Dr. Atul Shah explained his personal story of upbringing in Kenya where cohesion was an everyday experience, but then coming to UK, where he found himself isolated and confused. "My culture and wisdom was never mentioned or discussed at the University where I studied, yet it had such a profound vision for the future and is so relevant to the modern day." This book represented a rise in personal self-confidence about his Jain culture and the vision it can provide for a new and better Britain. It took 30 years of living and working in Britain for me to build that confidence."

In his concluding remarks, Mr. Simon Keyes who chaired the seminar noted: " I think time has come for leaders in government and different faiths to sit and just listen to the Jains as their thinking and vision is so profound and so timely for todays multiple crises. "

Tuesday, December 02, 2008


The above link is an excellent podcast of a major debate on this topic hosted in London by CIMA, the accountancy body and chaired by Jon Snow, the Channel 4 News Anchor. It was a timely discussion on a critical topic, and I was fascinated to hear Jon Snow say at the very start: I am truly impressed by the diversity of the panel and the audience. It is sad to say, but in most discussions on ethics and public policy, minorities are excluded and by default, the culture and ethics are deemed to be of 'minor' importance. This is so not true.

The UK accounting profession is hugely diverse, and UK accounting bodies are at the hub of the global accounting profession with members stretching far and wide. However, if you look underneath these bodies, you will find the power and management to be very mono-cultural. Also, the ethics of modern accountants are being heavily criticised by many, including the eminent academic Prof. Prem Sikka of Essex University. Rarely have accountants responded in any clear way to his trenchant critiques. His Guardian Blog is a recommended read.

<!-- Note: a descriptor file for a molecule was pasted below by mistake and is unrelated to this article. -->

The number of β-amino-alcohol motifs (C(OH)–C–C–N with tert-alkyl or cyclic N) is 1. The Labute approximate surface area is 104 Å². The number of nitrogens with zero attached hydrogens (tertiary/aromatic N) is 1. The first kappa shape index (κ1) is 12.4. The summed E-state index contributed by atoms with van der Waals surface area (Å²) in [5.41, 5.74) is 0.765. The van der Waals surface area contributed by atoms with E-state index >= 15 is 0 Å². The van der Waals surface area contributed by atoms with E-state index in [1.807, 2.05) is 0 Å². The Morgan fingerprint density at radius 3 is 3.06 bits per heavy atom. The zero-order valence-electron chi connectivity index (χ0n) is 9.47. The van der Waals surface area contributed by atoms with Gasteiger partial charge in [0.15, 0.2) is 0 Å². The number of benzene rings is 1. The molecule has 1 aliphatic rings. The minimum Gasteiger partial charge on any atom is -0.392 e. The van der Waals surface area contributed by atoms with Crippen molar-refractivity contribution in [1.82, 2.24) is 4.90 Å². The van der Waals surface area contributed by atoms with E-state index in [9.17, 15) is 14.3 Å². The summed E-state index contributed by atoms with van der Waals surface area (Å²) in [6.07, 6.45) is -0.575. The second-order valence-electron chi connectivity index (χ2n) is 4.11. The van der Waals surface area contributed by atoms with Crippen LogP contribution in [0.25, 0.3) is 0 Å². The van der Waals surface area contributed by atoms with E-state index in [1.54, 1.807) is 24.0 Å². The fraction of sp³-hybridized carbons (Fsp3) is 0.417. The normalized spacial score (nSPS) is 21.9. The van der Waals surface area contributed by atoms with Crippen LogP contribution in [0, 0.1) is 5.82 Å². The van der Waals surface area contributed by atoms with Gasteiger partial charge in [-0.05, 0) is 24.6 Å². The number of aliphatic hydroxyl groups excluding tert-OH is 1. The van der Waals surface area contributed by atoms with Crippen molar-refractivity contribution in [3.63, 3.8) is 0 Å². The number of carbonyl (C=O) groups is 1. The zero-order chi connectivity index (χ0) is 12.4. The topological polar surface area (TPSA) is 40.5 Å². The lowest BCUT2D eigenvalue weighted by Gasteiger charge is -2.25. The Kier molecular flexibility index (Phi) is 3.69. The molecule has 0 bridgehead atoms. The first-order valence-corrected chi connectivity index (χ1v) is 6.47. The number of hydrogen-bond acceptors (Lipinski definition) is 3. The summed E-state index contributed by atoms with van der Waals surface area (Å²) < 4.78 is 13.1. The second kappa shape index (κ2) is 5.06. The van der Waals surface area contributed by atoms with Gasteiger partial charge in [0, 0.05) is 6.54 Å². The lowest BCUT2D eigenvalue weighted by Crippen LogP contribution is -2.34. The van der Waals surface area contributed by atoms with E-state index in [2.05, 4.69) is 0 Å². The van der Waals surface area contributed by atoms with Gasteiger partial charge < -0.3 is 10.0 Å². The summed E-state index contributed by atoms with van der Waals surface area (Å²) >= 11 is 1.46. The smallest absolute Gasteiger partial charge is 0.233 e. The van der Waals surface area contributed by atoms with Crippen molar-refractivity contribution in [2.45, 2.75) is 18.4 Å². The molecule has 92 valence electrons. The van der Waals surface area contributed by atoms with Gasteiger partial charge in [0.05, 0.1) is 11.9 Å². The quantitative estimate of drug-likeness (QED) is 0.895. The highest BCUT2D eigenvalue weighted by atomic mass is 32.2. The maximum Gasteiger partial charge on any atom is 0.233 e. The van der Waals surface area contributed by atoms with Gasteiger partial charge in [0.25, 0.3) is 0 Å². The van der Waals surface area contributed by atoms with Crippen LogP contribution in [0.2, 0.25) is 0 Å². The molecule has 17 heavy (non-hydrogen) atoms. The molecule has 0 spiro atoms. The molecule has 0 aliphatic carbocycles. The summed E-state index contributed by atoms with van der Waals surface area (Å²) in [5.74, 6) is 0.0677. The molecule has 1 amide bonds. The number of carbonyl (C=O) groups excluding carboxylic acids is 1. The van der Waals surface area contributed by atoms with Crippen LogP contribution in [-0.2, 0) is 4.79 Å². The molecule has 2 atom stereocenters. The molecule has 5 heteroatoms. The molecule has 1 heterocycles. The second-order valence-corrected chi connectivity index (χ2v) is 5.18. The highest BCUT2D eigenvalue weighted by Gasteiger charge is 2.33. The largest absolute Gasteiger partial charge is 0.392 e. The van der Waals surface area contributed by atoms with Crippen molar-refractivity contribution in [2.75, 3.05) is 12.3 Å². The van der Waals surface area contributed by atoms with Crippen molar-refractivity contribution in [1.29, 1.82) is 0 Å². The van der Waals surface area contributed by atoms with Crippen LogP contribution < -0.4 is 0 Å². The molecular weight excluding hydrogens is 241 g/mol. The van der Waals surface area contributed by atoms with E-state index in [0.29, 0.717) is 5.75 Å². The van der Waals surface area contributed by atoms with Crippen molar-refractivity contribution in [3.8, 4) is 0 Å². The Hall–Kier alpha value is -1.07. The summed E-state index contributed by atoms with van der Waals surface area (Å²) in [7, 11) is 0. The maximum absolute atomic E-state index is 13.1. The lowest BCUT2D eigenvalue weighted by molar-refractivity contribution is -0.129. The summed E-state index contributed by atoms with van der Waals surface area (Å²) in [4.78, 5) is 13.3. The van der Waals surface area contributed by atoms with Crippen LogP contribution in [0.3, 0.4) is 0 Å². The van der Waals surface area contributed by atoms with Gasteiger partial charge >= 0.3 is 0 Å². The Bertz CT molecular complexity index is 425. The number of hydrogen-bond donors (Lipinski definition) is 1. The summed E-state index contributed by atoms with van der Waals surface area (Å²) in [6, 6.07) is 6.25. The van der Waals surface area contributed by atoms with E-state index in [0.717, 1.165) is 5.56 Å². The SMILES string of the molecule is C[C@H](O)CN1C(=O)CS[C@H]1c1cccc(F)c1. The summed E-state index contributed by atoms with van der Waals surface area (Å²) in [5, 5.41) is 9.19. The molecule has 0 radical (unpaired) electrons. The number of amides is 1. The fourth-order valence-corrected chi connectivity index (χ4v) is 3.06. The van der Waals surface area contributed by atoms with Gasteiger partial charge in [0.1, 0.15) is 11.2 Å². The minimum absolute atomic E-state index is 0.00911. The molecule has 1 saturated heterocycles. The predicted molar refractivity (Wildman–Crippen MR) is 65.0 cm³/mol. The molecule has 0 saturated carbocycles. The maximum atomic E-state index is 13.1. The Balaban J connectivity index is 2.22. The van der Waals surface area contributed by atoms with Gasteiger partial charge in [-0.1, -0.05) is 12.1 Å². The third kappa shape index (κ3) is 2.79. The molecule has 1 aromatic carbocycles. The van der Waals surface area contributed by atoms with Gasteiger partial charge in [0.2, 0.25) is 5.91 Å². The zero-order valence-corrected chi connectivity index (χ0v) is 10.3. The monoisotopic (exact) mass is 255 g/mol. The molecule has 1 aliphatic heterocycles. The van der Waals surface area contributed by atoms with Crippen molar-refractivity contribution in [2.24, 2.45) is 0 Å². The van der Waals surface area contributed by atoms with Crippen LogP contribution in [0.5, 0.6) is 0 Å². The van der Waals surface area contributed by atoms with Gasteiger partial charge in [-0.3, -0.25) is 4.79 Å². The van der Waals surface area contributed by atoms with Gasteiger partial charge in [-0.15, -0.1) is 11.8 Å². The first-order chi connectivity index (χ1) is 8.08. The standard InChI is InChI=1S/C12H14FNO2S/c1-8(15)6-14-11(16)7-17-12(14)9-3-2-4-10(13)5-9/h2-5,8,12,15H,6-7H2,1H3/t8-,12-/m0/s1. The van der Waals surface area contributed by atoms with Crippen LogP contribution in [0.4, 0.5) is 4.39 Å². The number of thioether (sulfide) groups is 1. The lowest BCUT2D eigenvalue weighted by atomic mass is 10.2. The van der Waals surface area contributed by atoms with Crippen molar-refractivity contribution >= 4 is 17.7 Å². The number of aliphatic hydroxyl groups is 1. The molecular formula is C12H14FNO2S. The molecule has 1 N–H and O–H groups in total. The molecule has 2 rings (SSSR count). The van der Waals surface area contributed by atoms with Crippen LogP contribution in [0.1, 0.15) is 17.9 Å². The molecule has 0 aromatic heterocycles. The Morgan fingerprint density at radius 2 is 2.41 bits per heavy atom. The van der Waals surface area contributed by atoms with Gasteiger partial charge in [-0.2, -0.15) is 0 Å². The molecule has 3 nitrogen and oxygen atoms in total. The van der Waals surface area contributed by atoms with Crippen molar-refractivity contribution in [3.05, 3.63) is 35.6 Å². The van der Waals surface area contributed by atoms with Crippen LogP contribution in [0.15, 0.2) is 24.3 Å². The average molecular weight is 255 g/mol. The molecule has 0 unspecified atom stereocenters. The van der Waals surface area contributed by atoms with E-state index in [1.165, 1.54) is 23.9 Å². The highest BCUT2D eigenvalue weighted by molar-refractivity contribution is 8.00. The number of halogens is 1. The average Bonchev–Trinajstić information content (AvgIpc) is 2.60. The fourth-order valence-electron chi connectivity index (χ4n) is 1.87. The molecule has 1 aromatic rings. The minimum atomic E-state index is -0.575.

It is therefore very good that CIMA has taken the lead to host this discussion. Accountants need to be more reflective and also engage directly in cultural and ethical debates. There is a fascinating Indian ritual called the Chopda Pujan which has been conducted for centuries, and is so timely for today. It happens on New Year's Eve (Diwali) and businessmen get together to worship the goddess of wealth Laxmi and pray for success and prosperity in the future. However, this prayer is not for personal greed and accumulation, but so that the businessmen can play his or her dutiful role in the upliftment of the whole community and society. Here is a practice which a diverse accounting body should hold at its headquarters every year, not only to embrace diversity, but also to positively portray a good ethical example to the whole world. And please, Indian religions are Dharmas - sciences of sustainable living - they should be seen in this light. Diverse Ethics would be very happy to guide this initiative to any accounting body and it would have huge media interest also.

Monday, November 24, 2008